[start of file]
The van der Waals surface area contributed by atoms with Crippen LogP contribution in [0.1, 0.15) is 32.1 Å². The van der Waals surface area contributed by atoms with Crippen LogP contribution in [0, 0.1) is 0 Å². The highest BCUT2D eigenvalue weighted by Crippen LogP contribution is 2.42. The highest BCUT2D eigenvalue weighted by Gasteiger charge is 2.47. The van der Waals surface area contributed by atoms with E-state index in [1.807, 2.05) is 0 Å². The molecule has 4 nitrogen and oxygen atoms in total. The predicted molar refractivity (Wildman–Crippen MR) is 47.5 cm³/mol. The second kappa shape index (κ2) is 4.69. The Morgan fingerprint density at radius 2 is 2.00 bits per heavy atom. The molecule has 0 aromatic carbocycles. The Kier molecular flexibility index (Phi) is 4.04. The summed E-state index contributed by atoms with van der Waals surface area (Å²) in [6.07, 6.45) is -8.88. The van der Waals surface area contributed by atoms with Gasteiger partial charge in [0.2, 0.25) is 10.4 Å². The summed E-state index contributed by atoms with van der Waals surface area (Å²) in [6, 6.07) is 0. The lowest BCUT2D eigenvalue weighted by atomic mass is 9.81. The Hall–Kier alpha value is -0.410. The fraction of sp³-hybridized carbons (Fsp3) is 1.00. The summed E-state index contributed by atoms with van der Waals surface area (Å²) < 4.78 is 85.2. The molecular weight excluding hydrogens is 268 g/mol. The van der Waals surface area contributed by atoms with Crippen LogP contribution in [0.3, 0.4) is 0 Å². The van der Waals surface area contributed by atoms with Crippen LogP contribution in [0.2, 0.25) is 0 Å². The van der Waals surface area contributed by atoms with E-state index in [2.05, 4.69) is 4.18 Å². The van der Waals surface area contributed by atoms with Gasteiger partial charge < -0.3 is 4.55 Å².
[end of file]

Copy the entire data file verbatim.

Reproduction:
The van der Waals surface area contributed by atoms with Crippen LogP contribution in [0.1, 0.15) is 32.1 Å². The van der Waals surface area contributed by atoms with Crippen LogP contribution in [0, 0.1) is 0 Å². The highest BCUT2D eigenvalue weighted by Crippen LogP contribution is 2.42. The highest BCUT2D eigenvalue weighted by Gasteiger charge is 2.47. The van der Waals surface area contributed by atoms with E-state index in [1.807, 2.05) is 0 Å². The molecule has 4 nitrogen and oxygen atoms in total. The predicted molar refractivity (Wildman–Crippen MR) is 47.5 cm³/mol. The second kappa shape index (κ2) is 4.69. The Morgan fingerprint density at radius 2 is 2.00 bits per heavy atom. The molecule has 0 aromatic carbocycles. The Kier molecular flexibility index (Phi) is 4.04. The summed E-state index contributed by atoms with van der Waals surface area (Å²) in [6.07, 6.45) is -8.88. The van der Waals surface area contributed by atoms with Gasteiger partial charge in [0.2, 0.25) is 10.4 Å². The summed E-state index contributed by atoms with van der Waals surface area (Å²) in [6, 6.07) is 0. The lowest BCUT2D eigenvalue weighted by atomic mass is 9.81. The Hall–Kier alpha value is -0.410. The fraction of sp³-hybridized carbons (Fsp3) is 1.00. The summed E-state index contributed by atoms with van der Waals surface area (Å²) < 4.78 is 85.2. The molecular weight excluding hydrogens is 268 g/mol. The van der Waals surface area contributed by atoms with Crippen LogP contribution in [0.3, 0.4) is 0 Å². The van der Waals surface area contributed by atoms with Crippen LogP contribution in [0.2, 0.25) is 0 Å². The van der Waals surface area contributed by atoms with E-state index in [2.05, 4.69) is 4.18 Å². The van der Waals surface area contributed by atoms with Gasteiger partial charge < -0.3 is 4.55 Å².